Rafael Nadal’s usual rivals were gone before the 2019 U.S. Open final arrived. Novak Djokovic had retired in the fourth round, and Roger Federer lost in the quarterfinals of what would end up being his last U.S. Open. With those two big names out of the picture, Nadal drew hard-court master Daniil Medvedev in the final. Medvedev was looking for his first Grand Slam title.

Despite romping through the first two sets, Nadal struggled in the next two, and the match went the distance. It didn’t matter, because the 33-year-old Spaniard had just enough left in him to send his Russian opponent packing.

  1. No. 2 Dominic Thiem defeats No. 5 Alexander Zverev in 2020

Match Result: 2-6, 4-6, 6-4, 6-3, 7-6 (8-6)

Dominic Thiem and Alexander Zverev are not only rivals but also good friends. It was only fitting that they should meet in the final of the 2020 U.S. Open, which was overshadowed by the ongoing COVID-19 pandemic. There were no fans in the stands to watch the match live, but despite the atmosphere, this was a final that featured three remarkable firsts.

  1. Dominic Thiem became the first man in the Open Era to rally from a two-set deficit and win the final.
  2. The fifth set in a men’s U.S. Open championship match was decided by a tiebreak for the first time.
  3. Thiem became the first Austrian man to win the U.S. Open.

A remarkable fifth set saw both men fight off championship points.

“I wish we could have two winners today,” said Thiem.

  1. No. 6 Juan Martin del Potro defeats No. 1 Roger Federer in 2009

Match Result: 3-6, 7-6 (7-5), 4-6, 7-6 (7-4), 6-2

In 2009, Roger Federer appeared untouchable at the U.S. Open. The five-time defending champion defeated rival Novak Djokovic in one semifinal to set up a championship match against Argentina’s Juan Martin del Potro, who defeated Rafael Nadal in the other. A record sixth straight title was in reach, especially after Federer opened the final by winning its first set.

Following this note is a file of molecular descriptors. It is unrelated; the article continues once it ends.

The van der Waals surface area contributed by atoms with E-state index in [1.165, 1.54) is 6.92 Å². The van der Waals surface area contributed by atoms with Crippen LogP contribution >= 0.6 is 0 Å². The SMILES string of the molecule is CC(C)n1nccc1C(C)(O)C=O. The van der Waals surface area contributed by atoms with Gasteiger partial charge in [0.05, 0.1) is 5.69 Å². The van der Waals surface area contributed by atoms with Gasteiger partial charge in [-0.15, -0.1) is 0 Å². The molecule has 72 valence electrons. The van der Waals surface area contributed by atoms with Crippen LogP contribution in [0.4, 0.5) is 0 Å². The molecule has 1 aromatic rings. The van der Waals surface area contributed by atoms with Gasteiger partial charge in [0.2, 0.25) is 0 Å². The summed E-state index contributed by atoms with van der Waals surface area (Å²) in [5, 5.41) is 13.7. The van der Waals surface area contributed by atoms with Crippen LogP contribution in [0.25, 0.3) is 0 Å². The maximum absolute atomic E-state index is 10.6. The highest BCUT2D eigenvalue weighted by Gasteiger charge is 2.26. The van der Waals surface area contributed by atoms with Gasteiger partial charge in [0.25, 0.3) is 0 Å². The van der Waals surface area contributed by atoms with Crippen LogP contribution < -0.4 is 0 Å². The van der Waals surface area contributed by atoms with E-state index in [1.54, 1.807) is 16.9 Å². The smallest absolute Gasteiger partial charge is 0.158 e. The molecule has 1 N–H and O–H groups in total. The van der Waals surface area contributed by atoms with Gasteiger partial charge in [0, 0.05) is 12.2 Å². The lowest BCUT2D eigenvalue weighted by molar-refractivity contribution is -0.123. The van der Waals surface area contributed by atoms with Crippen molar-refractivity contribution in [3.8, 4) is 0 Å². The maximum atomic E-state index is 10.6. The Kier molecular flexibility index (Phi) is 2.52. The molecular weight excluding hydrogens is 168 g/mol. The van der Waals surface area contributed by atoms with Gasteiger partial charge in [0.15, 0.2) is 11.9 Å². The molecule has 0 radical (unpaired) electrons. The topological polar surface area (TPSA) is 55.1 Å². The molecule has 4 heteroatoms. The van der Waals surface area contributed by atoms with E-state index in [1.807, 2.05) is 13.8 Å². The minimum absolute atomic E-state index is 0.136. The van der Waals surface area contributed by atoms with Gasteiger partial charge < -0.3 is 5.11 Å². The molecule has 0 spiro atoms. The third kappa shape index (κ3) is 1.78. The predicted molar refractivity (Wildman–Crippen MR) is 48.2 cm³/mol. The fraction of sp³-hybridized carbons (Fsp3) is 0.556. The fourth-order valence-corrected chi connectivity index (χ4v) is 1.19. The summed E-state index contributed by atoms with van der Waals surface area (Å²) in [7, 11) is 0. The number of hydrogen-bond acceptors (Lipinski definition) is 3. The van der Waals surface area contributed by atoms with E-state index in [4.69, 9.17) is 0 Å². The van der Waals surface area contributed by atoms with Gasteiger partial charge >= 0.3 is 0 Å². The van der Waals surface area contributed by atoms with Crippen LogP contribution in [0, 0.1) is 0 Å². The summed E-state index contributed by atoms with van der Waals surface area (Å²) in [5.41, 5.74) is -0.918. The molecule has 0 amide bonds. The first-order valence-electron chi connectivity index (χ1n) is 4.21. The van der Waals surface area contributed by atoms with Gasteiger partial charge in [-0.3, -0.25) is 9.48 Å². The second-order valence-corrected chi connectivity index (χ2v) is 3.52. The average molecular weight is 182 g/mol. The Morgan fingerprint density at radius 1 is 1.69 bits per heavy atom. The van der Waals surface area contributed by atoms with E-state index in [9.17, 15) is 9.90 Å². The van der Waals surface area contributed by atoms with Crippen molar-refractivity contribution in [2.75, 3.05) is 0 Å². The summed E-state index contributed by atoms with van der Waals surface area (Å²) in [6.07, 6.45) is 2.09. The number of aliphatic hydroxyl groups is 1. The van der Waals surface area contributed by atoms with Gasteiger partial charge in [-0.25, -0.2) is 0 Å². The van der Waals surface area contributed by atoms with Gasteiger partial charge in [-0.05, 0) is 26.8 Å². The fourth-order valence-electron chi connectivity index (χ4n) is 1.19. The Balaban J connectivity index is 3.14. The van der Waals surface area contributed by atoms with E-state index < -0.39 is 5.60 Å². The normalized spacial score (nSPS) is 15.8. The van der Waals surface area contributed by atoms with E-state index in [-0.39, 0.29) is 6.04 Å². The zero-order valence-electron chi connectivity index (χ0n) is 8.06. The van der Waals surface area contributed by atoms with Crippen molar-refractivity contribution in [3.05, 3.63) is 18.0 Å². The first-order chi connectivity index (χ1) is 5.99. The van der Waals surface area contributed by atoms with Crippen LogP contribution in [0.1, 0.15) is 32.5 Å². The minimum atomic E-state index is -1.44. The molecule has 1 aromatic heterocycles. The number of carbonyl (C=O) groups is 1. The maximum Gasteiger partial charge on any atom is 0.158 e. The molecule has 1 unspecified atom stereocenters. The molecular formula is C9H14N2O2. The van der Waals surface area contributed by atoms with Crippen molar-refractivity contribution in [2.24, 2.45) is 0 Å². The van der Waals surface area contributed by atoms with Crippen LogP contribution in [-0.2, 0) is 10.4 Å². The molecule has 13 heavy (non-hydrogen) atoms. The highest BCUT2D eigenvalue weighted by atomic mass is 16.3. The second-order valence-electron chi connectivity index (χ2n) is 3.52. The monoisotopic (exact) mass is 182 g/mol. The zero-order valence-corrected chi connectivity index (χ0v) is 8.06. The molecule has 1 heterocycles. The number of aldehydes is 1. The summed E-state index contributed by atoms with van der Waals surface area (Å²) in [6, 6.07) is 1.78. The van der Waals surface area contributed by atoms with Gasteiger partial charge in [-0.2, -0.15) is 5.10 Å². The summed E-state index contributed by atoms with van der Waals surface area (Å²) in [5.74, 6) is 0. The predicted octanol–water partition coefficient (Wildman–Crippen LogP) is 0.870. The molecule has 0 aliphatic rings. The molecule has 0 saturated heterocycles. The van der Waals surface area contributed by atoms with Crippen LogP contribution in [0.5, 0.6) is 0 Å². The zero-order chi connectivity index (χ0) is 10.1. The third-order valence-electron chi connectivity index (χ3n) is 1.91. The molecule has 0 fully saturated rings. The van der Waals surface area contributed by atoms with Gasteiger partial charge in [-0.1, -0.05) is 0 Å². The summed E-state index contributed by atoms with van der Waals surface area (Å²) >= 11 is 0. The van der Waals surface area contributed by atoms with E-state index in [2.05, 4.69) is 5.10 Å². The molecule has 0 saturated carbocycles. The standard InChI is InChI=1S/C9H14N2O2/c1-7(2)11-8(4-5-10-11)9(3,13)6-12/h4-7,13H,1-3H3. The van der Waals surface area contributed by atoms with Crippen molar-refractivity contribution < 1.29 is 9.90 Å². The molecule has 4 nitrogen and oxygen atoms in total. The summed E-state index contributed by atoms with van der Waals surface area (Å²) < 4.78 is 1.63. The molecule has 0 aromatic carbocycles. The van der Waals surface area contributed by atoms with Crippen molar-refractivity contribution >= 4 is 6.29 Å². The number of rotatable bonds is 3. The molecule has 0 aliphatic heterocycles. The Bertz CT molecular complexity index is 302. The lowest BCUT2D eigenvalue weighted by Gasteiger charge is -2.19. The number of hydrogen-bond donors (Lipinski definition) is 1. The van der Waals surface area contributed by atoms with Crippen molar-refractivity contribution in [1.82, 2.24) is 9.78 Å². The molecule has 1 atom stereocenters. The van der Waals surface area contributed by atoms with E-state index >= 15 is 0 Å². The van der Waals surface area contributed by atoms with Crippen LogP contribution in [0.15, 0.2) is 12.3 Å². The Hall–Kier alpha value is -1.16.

Del Potro, however would take two tiebreakers over the next three sets, pushing the match into a decisive fifth set.

“I remember the last set and thinking I just have to win. I might never get a chance like this again. I have to win and many times you think it will not happen. Then the moment you win and the dream is here. It is all over. You win and forever more you have won the U.S. Open. It is the most amazing feeling,” said the unlikely Argentine champion

Federer should not have felt too disappointed after the loss. You can’t win them all, and by the time he fell to del Potro, Federer already shared the men’s record for the most U.S. Open titles in the Open Era.

  1. No. 2 Mats Wilander defeats No. 1 Ivan Lendl in 1988

Match Result: 6-4, 4-6, 6-3, 5-7, 6-4

World No. 1 Ivan Lendl was the three-time defending U.S. Open champion entering the 1988 tournament, and he would face world No. 2 Mats Wilander in a final that both men reached without any trouble along the way.

The 1988 men’s singles final would go on for four hours and 54 minutes, the longest match in U.S. Open finals history. In a back-and-forth affair, where both men traded sets, Wilander came away with the win to take the world’s No. 1 ranking away from Lendl.

  1. No. 2 John McEnroe defeats No. 1 Bjorn Borg in 1980

Match Result: 7-6 (7-4), 6-1, 6-7 (5-7), 5-7, 6-4

According to The Guardian, the on-court temperature during the 1980 U.S. Open final nearly reached 120 degrees. Tempers were already steamy to begin with, since rivals John McEnroe and Bjorn Borg had just met in an epic five-set Wimbledon final that Borg won.

McEnroe wasn’t going to let Borg have this five-setter despite letting a two-set lead evaporate.

“Bjorn, once again capitalizing on my fatigue and his superior conditioning, started inching his way back into the match. I'm positive he had our Wimbledon match in mind – I know I did. He must have been thinking that I would wilt again, and the king of five-setters would once more prevail,” McEnroe said in his autobiography.

Borg had won 13 straight five-set matches entering the 1980 final, but McEnroe broke him at 3-3 in the fifth set and never looked back. The colorful star who grew up not far from the Open’s home in Queens would go on to win the match ranked here as the best men’s singles final in U.S. Open history.

Parameters of Rankings

Rankings were based on  the length of each championship match, the back-and-forth competitiveness of each match, the hype surrounding each match, and each match’s historical legacy.